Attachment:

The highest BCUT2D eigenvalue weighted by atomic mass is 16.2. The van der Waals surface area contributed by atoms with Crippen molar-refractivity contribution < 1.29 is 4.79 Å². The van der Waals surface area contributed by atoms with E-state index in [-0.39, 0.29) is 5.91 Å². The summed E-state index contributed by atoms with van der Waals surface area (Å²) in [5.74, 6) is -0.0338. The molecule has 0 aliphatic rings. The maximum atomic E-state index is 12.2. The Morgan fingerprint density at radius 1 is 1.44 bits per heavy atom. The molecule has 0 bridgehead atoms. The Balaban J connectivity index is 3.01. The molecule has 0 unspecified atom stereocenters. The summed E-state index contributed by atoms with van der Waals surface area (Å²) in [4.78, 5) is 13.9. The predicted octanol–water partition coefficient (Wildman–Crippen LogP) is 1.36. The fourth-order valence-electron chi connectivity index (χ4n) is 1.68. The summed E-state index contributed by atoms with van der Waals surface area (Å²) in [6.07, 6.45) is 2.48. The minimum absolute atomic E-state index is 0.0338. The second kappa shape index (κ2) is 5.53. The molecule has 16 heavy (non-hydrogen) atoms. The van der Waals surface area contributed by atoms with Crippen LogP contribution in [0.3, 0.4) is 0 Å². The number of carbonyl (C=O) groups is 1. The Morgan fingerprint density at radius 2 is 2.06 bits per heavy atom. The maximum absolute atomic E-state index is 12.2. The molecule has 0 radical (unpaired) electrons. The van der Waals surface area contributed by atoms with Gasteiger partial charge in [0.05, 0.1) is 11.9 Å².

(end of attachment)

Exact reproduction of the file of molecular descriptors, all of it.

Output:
The highest BCUT2D eigenvalue weighted by atomic mass is 16.2. The van der Waals surface area contributed by atoms with Crippen molar-refractivity contribution < 1.29 is 4.79 Å². The van der Waals surface area contributed by atoms with E-state index in [-0.39, 0.29) is 5.91 Å². The summed E-state index contributed by atoms with van der Waals surface area (Å²) in [5.74, 6) is -0.0338. The molecule has 0 aliphatic rings. The maximum atomic E-state index is 12.2. The Morgan fingerprint density at radius 1 is 1.44 bits per heavy atom. The molecule has 0 bridgehead atoms. The Balaban J connectivity index is 3.01. The molecule has 0 unspecified atom stereocenters. The summed E-state index contributed by atoms with van der Waals surface area (Å²) in [4.78, 5) is 13.9. The predicted octanol–water partition coefficient (Wildman–Crippen LogP) is 1.36. The fourth-order valence-electron chi connectivity index (χ4n) is 1.68. The summed E-state index contributed by atoms with van der Waals surface area (Å²) in [6.07, 6.45) is 2.48. The minimum absolute atomic E-state index is 0.0338. The second kappa shape index (κ2) is 5.53. The molecule has 16 heavy (non-hydrogen) atoms. The van der Waals surface area contributed by atoms with Crippen LogP contribution in [0.3, 0.4) is 0 Å². The number of carbonyl (C=O) groups is 1. The Morgan fingerprint density at radius 2 is 2.06 bits per heavy atom. The maximum absolute atomic E-state index is 12.2. The molecule has 0 radical (unpaired) electrons. The van der Waals surface area contributed by atoms with Gasteiger partial charge in [0.05, 0.1) is 11.9 Å².